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Reaching Undetectable While Pregnant

April 17, 2013

Treatment Cascade: A Spotlight Series

Treatment Cascade: A Spotlight Series

I can remember the first time my viral load ever reached undetectable. I was 7 months pregnant and I had stopped taking my medicine for about a month. I had requested my doctor change my medicine several times. I was sick every day. I could not keep any food down and was in my third trimester of pregnancy. I wasn't sure if it was the baby, the HIV, or the AZT in the medicine that I was taking that made me sick so I had stopped taking the meds.

I felt better without it. But after my lab results and countless tears, my physician was expressing a lot of concern. My T cells had dropped down from 625 to about 550 and my viral load had gone back up to about 200-300 copies. I was already experiencing contractions and my physician was concerned that if I did not achieve an undetectable viral load in a month, the baby would be exposed to enough of the virus to transfer infection.

Masonia Traylor

Masonia Traylor

Luckily they prescribed me some medicine to help with the nausea/vomiting, and I was able to keep the medicine down. It was extremely stressful and frustrating but despite my depression and frame of mind I decided that I really didn't want my child to experience what I was, and needed to do what needed to be done to protect her.

Two weeks before my delivery of the baby, my viral load was less than 75 copies (undetectable). It was a relief but I was still scared because some copies were still showing. I was proud of myself. It was a struggle mentally, emotionally and physically, especially because I was pregnant. But I must say that having an HIV-negative baby was the best result of my undetectable viral load.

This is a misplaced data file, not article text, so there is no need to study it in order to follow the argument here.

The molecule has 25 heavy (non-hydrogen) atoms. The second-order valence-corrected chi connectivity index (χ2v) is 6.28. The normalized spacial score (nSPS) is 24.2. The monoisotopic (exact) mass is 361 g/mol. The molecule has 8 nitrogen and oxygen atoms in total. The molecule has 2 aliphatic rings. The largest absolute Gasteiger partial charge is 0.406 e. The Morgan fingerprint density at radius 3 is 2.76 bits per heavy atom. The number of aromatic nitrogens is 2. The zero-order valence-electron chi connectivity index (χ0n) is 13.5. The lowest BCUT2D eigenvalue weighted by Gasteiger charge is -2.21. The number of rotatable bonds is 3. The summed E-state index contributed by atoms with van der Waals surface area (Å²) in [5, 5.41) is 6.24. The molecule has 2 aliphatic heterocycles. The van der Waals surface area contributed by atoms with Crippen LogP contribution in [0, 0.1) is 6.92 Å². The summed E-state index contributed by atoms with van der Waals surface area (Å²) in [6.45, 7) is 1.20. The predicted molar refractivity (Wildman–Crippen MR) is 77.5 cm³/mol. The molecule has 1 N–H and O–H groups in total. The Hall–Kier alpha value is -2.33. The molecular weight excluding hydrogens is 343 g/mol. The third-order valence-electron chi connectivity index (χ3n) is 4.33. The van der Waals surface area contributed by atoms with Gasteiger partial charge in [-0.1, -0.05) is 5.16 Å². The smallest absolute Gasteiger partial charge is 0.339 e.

My undetectable viral load gave me confidence. I felt like it's better to know what's going on inside your body than to wait for HIV to ravage it. Being undetectable has allowed me to love myself in spite of the diagnosis and know that I'm protecting others from HIV by doing so.

Read other articles in this spotlight series.

Masonia B. Traylor is an HIV/AIDS advocate, public speaker and mother of two living in Atlanta, Ga. She was diagnosed with HIV in 2010, at the age of 23.

This article was provided by TheBody.
See Also
What Did You Expect While You Were Expecting?
HIV/AIDS Resource Center for Women
More News and Updates on HIV and Pregnancy

Reader Comments:

Comment by: JNM (Kenya) Fri., May. 3, 2013 at 4:51 am UTC
I am extremely encouraged by the stories and experiences of other HIV+ people who have achieved undetectable viral load. When I was diagnosed HIV+ five years ago, my CD4 count was 25 and had to be hospitalized for 2 months. The last two years my CD4 count has risen to 700+ and I really feel great physically. However, emotionally I often get quite down. Sub-consciously, I hate having to swallow the tabs every day-in the recent few months I have even skipped taking the meds. After reading your stories I am going to have my viral load checked and will be more faithful in swallowing the tabs.
I am not sue for how long the virus has lived in my system because my husband died 18 years ago and I have absolutely abstained from sex since.
He tested HIV+ 5 months before his death and he died of depression and self neglect.
I am determined to live a long life but the meds are really depressing and the regiment I take expensive.
I love the stories I have read and want to be a success story myself.
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